Walnuts – the crunch!

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Walnuts – the edible options are endless.

Eaten Spanish style with cheese and honey is divine, in homemade cake or banana loaf is scrumptious, tossed in a salad or over breakfast cereal is a treat. The flavour is fabulous and the soft crunch under the teeth gives a brilliant texture.

Healthy Walnut Research

The University of Barcelona has been working on the benefits of the Mediterranean diet for years. The inclusion of a 30g daily serve of tree nuts, – mostly walnuts, with almonds and hazelnuts too, produced a massive 30% reduction in deaths from cardiovascular disease and stroke.

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What’s good in Walnuts?

Lots of poly and mono unsaturated fats – and to stop these fats going rancid, there are lots of antioxidants – all wrapped up in a crunchy fibrous structure.

Fats come with calories, it’s not surprising that 100g walnuts have 654 kcal – our Spanish friends recommend a modest 30g per day. Walnuts are 15% protein, 7% dietary fibre – a smattering of iron, calcium and selenium with bits of the antioxidant vitamins E and A, and some B vitamins folate and niacin. The high protein value means that a small serve of walnuts provides a big feeling of satiety.   This comes with very little sodium and low carbohydrate.

The fancy chemicals are the flavanols, the anthocyanidins and proanthocyanidins. These guys are the antioxidants associated with protecting us from heart disease and stroke.

Walnuts also contain a little choline which is showing promise in research on the prevention of cognitive decline in old age.

Storage – keep cool. All nuts are high in fats, to avoid them getting bitter and rancid we need to eat them promptly or keep them cool – and check the ‘eat-by’ dates when we buy them.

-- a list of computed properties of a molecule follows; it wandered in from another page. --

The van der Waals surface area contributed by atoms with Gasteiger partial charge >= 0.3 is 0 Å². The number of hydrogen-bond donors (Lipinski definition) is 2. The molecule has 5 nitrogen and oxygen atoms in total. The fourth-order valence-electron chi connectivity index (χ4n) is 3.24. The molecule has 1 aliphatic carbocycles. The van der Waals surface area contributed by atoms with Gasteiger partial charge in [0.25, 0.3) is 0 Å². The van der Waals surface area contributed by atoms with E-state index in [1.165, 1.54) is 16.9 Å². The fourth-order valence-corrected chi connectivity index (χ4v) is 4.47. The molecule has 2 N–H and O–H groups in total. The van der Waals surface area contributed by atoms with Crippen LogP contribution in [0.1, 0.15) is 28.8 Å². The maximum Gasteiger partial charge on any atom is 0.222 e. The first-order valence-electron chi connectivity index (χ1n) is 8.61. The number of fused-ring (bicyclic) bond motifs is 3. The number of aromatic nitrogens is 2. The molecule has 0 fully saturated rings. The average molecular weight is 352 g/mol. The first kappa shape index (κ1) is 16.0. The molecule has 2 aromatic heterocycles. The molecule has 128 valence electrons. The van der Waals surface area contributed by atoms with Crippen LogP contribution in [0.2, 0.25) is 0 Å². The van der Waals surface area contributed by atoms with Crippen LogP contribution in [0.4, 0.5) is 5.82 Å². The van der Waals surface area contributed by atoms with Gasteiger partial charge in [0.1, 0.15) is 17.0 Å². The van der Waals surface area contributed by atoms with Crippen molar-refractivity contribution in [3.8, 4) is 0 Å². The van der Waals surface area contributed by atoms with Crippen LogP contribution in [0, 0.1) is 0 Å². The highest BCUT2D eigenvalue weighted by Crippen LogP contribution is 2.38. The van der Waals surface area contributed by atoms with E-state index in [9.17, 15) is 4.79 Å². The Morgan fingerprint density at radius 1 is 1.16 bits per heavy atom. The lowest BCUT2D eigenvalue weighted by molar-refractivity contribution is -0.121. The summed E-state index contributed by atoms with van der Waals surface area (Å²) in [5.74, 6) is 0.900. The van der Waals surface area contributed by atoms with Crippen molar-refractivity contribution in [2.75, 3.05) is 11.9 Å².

There’s lots more interesting info on walnuts, here’s a taster !

AVOCADO – Our top five AVOCADO attributes:

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We love the tastiness and effortless preparation. Here are five extra nutritious reasons to eat avocados.

  1. Alpha-linolenic acid – an essential fatty acid that we use to synthesize omega-3 and omega-6 fatty acids. It is plant based, can’t be synthesized by humans and is thought to have a role in reducing inflammation.

  2. Oleic acid – a mono unsaturated fatty acid and like alpha-linolenic, a key component of the Mediterranean Diet. These fatty acids are associated the prevention and treatment of heart disease and a reduced risk of breast cancer.

  3. Dietary Fibre – 100g of avocado has 7g dietary fibre which is close to 30% of our recommended daily intake. There is a mixture of soluble and tougher fibre types, all good for feeding bugs in our digestion and keeping bowl contents happily moving along.

  4. Beta-sitosterol – one of the phytosterols similar to cholesterol which help reduce the absorption of cholesterol in the gut.

  5. The cardiovascular/blood sugar dream – no sodium, very low carbohydrate and cholesterol free. We all need healthy levels of blood sugar, blood pressure and cholesterol.

Avocado

A regular portion of avocado also contains a smattering of B vitamins, a little vitamin E and protein. Unlike most vegetables it is fairly high in calories, around 170Kcal per 100g (1 avocado, no skin or stone = about 135g).

A Mediterranean type diet gives us the best chance of keeping healthy throughout our lives. We need very little meat and processed foods, some oily fish, lots of vegetables, whole grains and nuts, fruit and olive oil. Avocados are a perfect fit.

Read more about the health benefits of avocado here.

 

What We Like About Quinoa…

 

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Check out our recipe for Quinoa porridge with mango and berries.

A slow release carbohydrate at breakfast helps maintain a steady blood glucose level over the morning.  Adding protein keeps us satiated.

Quinoa boiled in water contains about:

21% carbohydrate

4.4% protein

2% fat, most of which is mono or poly unsaturated

2.8% dietary fibre.

It has a little iron and vitamin E

quinoa

This is fairly similar to other staple cereals (although strictly speaking it’s a grass seed).

Boiled quinoa has a little less protein than cooked pasta but a little more than oats.  Generally speaking, these staples need extra ingredients to up their nutritional value.

Quinoa is special because it is a complete protein, meaning that it contains all the amino acids humans can’t synthesise and must obtain through the food we eat.  This is great for vegetarians.

Our breakfast recipe combines Quinoa with ground flax seeds and a little milk.  This seriously increases the quantity and quality of protein – and essential fatty acids.